It has been almost a decade since I retired as an editor for the American Psychological Association magazine, the Monitor. I had a lot of ideas that day in 2000 when a reporter from the New York Times tracked me around town. I made many predictions about my future life in the golden years; most of them turned out to be inaccurate.
So, today, I thought for the benefit of those contemplating retirement, or even victims of an unplanned layoff, I would look back. With the wisdom of 10 years' hindsight, what would I have done differently? I figured I would spend a year in Ireland working on a book while also learning to play the clarinet. Then, as the snows of winter enveloped the Emerald Isle, I would head to sunny Spain to learn Spanish.
I have done none of those things. I doubt that I will get to most of them. It's not that they aren't laudable goals. Oh, no. The world changes and so should a retiree, who must avoid being stuck in amber like some old fossil.
Ireland — a place where the dollar went a long way a decade ago — now uses the euro, which is stronger than the dollar. Ireland is no longer a bargain. As far as the clarinet and Spanish go, a number of other opportunities presented themselves. A local paper needed a writing coach. I jumped onboard. I had plenty of travel writing assignments. I took them and made trips to Ireland and Spain.
And older relatives played a far more significant role than I had envisioned. My mother and Kate's father were in their 90s. We didn't want to get too far away. And Kate was power of attorney for her aunt, also in her 90s.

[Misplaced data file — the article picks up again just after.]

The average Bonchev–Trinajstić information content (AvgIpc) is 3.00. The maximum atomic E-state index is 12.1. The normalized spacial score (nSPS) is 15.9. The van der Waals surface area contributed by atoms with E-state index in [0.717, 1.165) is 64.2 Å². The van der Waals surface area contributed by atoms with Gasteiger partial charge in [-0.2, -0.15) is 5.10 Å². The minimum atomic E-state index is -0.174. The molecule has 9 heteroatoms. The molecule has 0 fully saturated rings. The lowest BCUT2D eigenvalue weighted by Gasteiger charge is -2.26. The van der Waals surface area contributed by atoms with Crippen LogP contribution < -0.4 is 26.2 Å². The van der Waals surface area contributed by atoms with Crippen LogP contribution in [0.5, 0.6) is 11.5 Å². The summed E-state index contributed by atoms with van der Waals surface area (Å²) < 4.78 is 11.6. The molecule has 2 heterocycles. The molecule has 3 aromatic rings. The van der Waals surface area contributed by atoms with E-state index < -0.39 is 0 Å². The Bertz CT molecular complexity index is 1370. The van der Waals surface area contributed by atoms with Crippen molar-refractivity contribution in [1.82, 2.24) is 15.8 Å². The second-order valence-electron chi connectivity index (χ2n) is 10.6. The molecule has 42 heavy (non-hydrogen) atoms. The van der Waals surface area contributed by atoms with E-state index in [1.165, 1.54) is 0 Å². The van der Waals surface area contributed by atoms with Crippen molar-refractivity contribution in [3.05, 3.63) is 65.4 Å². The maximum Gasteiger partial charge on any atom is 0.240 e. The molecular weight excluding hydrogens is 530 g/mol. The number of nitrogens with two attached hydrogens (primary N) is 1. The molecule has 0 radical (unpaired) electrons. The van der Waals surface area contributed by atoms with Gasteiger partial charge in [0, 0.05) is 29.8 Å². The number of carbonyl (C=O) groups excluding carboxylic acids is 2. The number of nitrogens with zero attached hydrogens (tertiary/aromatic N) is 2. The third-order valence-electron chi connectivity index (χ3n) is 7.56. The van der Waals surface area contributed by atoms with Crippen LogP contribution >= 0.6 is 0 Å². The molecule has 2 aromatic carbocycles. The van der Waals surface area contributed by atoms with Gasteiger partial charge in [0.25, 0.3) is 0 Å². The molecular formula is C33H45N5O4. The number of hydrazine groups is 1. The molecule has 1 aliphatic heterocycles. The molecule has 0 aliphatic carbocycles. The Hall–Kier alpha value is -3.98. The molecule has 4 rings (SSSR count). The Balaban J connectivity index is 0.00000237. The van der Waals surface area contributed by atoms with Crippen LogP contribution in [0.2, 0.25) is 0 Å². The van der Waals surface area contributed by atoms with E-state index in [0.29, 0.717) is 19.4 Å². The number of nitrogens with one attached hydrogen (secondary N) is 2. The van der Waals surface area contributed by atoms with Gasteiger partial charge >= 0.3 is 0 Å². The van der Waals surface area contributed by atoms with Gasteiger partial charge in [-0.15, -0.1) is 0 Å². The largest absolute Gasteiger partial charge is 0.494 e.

Then there was 9-11. Just a year after I retired, I lived within a few miles of the Pentagon, which was attacked. Europe was a target, too. We moved to the Maryland countryside. Life was too unpredictable to plan any major moves overseas. The terrorists had not been in my plans when I retired.
Then, before you know it, I began to realize I missed the newspaper business. So I started writing three times a week for a daily in my new hometown, Frederick, Md. Why not? I was back to musing on local issues that directly affected the lives of my neighbors: schools, taxes and crime. And I volunteered to help teach reading to immigrant children. I would leave the big picture to others.
Back when I retired at the age of 64, I wondered how much time I had left as a healthy person — maybe 10 or 15 years? Well, I have passed the 10-year mark. Does that mean only five or 10 more years? Who knows? My father lived to 92 and my mother to 95.
Will I run out of money in this distressing "age of irresponsibility," as President Obama calls it? I doubt it. I have been frugal in my spending. No debt except my mortgage. My income is pretty secure — Social Security, defined benefit pensions, CDs, bonds, a little freelance work.
Life right now, at 74, is pretty good. I feel more secure than I did at 34. I have accomplished a lot in life. I don't have anything to prove. In fact, I am willing to bet that we, seniors, are better off emotionally and financially than many of you juniors.
My advice is: Don't get bogged down with too many plans. Just follow the yellow brick road wherever it takes you.
E-mail Joe Volz at firstname.lastname@example.org or write to 2528 Five Shillings Rd., Frederick, MD 21701.
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